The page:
LAWLINK – Can I stop banks coming after my home after being a guarantor for my son?

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Q: My eldest child set up a business a few years ago. I have been involved in various businesses myself for a few years. He had a decent business plan but needed some capital to get up and running. We lent him some funds and he took out a sizable loan. He offered his home as collateral and my husband and I signed on as guarantors. Of course, then Covid hit. He tried his level best, but things have unfortunately progressed to the state where he is really left with no option but to shut up shop. He is pinned to his collar and is happy to let the house go or go bankrupt to help clear the debt. However, the bank is also going after us and threatening to sell our house also. What can we do?

Dear Reader,

The most important step is to keep in contact with your son’s bank. Unfortunately, if you signed a guarantee then you and your husband and your son are most likely ‘joint and severally liable’. This means that the bank can pursue your son or his home, or you or your husband personally, for all or some of the debt.

Naturally, the bank are not entitled to recover more than the sum that is due to them. You should have a clear idea as to what the exposure might be, there may well be the capital amount, interest, arrears, etc.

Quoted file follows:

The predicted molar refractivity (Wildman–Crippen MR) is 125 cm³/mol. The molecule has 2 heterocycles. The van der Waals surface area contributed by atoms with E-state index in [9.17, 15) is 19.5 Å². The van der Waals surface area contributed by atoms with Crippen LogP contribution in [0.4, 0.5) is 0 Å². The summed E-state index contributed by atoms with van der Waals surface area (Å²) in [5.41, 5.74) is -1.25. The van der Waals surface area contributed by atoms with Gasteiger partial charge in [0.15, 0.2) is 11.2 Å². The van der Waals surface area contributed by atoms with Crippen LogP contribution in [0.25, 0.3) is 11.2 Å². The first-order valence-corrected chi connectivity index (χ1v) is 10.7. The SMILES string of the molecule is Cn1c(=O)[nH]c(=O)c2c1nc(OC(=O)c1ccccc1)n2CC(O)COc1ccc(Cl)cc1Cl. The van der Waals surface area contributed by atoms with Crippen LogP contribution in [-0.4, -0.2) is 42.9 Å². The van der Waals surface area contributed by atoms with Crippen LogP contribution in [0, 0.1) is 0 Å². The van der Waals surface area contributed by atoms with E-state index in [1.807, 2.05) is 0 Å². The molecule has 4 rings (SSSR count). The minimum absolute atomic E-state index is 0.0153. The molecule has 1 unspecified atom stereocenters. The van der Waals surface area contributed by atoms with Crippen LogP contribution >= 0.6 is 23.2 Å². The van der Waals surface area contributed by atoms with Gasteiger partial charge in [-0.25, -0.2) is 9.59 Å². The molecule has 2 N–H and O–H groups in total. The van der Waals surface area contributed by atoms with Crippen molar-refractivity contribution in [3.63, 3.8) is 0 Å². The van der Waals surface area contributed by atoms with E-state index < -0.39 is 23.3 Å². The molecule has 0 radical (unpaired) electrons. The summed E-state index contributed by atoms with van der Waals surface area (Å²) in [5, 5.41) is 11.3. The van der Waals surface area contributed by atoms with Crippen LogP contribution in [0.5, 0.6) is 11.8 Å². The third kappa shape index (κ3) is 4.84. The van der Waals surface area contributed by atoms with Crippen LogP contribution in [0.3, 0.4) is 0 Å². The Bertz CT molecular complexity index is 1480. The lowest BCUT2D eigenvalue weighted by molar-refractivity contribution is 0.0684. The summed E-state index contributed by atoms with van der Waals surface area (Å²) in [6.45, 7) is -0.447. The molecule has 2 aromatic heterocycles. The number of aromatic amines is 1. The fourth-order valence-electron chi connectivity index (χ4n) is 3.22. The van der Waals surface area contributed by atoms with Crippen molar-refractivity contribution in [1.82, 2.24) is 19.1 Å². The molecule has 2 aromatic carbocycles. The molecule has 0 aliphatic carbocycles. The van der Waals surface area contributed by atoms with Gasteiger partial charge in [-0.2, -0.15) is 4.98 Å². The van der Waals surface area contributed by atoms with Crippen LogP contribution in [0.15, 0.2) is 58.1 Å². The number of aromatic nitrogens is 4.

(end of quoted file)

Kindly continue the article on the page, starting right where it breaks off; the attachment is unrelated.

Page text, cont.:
It sounds like your son has done everything possible to try and salvage matters, so he should have a clear idea as to the amount owed.

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You mention that he is happy to now effect the sale of his home to clear the debt. He should liaise with the bank to see whether accommodation can be reached in this regard. Often, banks would prefer to get a lump sum in the short to medium term and write off a certain sum of the balance, rather than try and pursue you and your son through the Courts over the longer term. They are under no obligation to do so, however.

That said, if your son were to go down the bankruptcy or insolvency route, this would not necessarily clear your obligation to the bank, as it would affect the indebtedness of your son only and not you or your husband, so the bankruptcy/insolvency route may not yield the results that you are looking for.

You mention that the bank has mentioned that your own home is at risk. You should check to ensure that your own home was not offered as security for the loan. If it was not, then the bank would need to first obtain judgement against you and thereafter seek to register that judgement as a mortgage as against your property.

You and your husband should consult your solicitor and your son should instruct his own separate solicitor. Your son seems like he is anxious to deal with matters in a genuine and honorable way, and all parties should liaise to ensure that the debt can be resolved in a timely manner.